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Ultrawideband Signal Passes Data Through Walls 139

writertype writes "You may already be familiar with ultrawideband; UWB technology has been specifically talked about and designed to replace wired USB connections for over a year. Due to its high bandwidth, it's also been considered as an A/V cable replacement. The problem is that UWB radio performance degrades precipitously, effectively confining it to a single room. Until now, that is. Startup TZero says its UWB implementation provides high throughput through walls. Will this be an effective competitor to 802.11n?"
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Ultrawideband Signal Passes Data Through Walls

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  • Quick response... (Score:5, Informative)

    by JPamplin (804322) on Wednesday June 07, 2006 @04:54PM (#15490135) Homepage
    Will this be an effective competitor to 802.11n?

    Um, no. 802.11n has significantly greater range (as a spec, at least). Plus, if this company is claiming to have developed it, I don't think they will just give it up for free. 802.11n is a public standard.

    So, no. ;-)

  • Of course not. (Score:3, Informative)

    by electrosoccertux (874415) on Wednesday June 07, 2006 @05:06PM (#15490227)
    Not when UWB's output power is limited so that its range is only 30 feet. [intel.com]
  • Different markets (Score:3, Informative)

    by VoiceOfDog (648178) on Wednesday June 07, 2006 @06:05PM (#15490628)
    Ultrawideband is being developed as a WPAN [wikipedia.org] standard for IEEE 802.15.3a, which aims to provide a high (~20Mbps) alternative to Bluetooth. .15.3a is being called "WiMedia" and is intended for use in the Wireless USB (WUSB) standard. This is clearly the market this company is trying to address.
    WPAN (Personal Area Networks), like Bluetooth or ZigBee, aim at a different market than WLAN (WiFi). For a WPAN, it may be advantageous to have a shorter range to reduce interference.
    Extending the range to blur the line between WPAN and WLAN is an interesting business plan. There are numberous competing technolgies in the WPAN arena, and history tells that not all will survive. Time will tell if this one is viable.

  • by Moby Cock (771358) on Wednesday June 07, 2006 @06:25PM (#15490734) Homepage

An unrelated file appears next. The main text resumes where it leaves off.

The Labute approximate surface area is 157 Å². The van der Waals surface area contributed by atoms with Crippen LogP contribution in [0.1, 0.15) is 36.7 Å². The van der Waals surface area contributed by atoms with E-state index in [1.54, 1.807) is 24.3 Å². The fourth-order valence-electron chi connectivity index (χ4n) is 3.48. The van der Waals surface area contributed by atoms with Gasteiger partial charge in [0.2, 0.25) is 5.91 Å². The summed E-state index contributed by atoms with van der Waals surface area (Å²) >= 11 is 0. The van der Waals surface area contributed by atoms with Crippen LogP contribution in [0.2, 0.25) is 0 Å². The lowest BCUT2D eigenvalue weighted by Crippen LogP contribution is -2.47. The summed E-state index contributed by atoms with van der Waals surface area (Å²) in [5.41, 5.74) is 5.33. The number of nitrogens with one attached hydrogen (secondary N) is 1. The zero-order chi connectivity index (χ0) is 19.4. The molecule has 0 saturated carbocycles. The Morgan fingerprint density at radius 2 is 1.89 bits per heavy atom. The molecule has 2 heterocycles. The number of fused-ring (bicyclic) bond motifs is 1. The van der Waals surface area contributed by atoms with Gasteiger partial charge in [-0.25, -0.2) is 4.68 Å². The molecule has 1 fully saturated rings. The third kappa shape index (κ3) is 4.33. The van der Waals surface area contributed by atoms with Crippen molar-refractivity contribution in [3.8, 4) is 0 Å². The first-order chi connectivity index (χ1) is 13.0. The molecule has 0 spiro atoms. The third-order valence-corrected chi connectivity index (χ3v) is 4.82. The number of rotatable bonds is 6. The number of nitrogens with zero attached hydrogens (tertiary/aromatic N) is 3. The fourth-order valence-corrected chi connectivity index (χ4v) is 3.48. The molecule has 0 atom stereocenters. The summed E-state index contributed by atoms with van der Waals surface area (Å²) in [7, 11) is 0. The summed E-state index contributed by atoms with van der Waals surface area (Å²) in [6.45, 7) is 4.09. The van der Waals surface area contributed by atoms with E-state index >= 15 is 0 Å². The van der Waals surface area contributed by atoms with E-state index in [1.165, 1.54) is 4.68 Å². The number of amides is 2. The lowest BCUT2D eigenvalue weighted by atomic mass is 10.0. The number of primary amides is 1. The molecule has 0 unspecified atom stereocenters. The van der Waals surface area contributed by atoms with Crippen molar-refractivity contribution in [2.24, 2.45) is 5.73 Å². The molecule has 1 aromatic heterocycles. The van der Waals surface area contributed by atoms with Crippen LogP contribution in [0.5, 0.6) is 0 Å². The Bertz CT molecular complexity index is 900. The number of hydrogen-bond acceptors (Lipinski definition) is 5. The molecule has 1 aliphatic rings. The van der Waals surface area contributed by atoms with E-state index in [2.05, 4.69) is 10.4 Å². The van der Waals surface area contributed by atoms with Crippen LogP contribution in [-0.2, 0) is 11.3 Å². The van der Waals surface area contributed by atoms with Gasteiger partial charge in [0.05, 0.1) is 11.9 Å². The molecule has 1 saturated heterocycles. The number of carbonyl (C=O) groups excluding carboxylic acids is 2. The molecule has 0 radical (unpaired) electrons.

One major issue with UWB is the antenna design. Its proving very hard to built antennas that have constant gain over the whole BW. As a result, the antenna essentially induces a transfer function on the transmitted (or recieved) signal. It could be possible to compensate using DSP in the Tx or Rx circuits, however the transfer function is different for differing RF environments. That is, move the metal legged table in your living room and the compensation algorithms are no longer valid. There are a few new antenna designs being proposed that focus on ensuring the s21 values are constant over the whole UWB spectrum, but its still early days with those.

    The 'going through walls' part is a bit of a tempest in a teapot. That will come when the RF aspects of UWB are better designed.
  • Re:Quick response... (Score:3, Informative)

    by Moby Cock (771358) on Wednesday June 07, 2006 @06:31PM (#15490776) Homepage
    802.11n uses MIMO, whereas UWB does not (as yet).
    UWB is not designed for long range, it is meant for very low power rich message passing
    Neither are proprietary


    I agree that 802.11n and UWB will not dethrone one another, because they are not really equivalent or competeting.
  • by pe1chl (90186) on Wednesday June 07, 2006 @07:42PM (#15491145)
    I recently built a 400m (a quarter mile) link using 802.11a pointtopoint equipment (1W ERP, max legal power here).
    It is line-of-sight w.r.t. buildings, but there was a group of trees inbetween. The signal had to pass trough maybe 20 meters of foilage.

    The link barely worked. Sometimes 6 Mbps, sometimes 12 Mbps.
    Relocating one of the endpoints so that those trees were out of the way (actual position lower than it was, now just skimming a building) improved the signal by about 20dB.

    Result: 54Mbps link and power output decreased by 5-6dB (by TPC). Could probably gain another 6dB by having more clearance above the building.

    I really did not expect this, comparing with results on 2.4 GHz.
    You are right that allowed ERP on 2.4 is lower, but I think there would have been a big difference in path loss in this case.
  • MIMO Myth (Score:3, Informative)

    by katharsis83 (581371) on Thursday June 08, 2006 @06:06AM (#15493281)
    It's a common myth that MIMO - sticking on multiple antennas - is for redundancy purposes.

    If you actually crunch through the math, increasing the number of antennas basically increases the theoretical capacity of the wireless channel, meaning faster transmission speeds over the same distance/attenuation/power. So the extra antennas aren't in case one antenna fails, it's to increase transmission speeds.
  • by salec (791463) on Thursday June 08, 2006 @06:27AM (#15493307)
    Its proving very hard to built antennas that have constant gain over the whole BW
    Uhh... http://en.wikipedia.org/wiki/Log_periodic_antenna [wikipedia.org] ... T&M gear uses that type. They are not so much of a high directional gain, but they offer very flat frequency/gain characteristic. For GHz range it would be couple of inches for the largest dipole in the set. All in all, resonably good antena for this could be etched on a small PCB.

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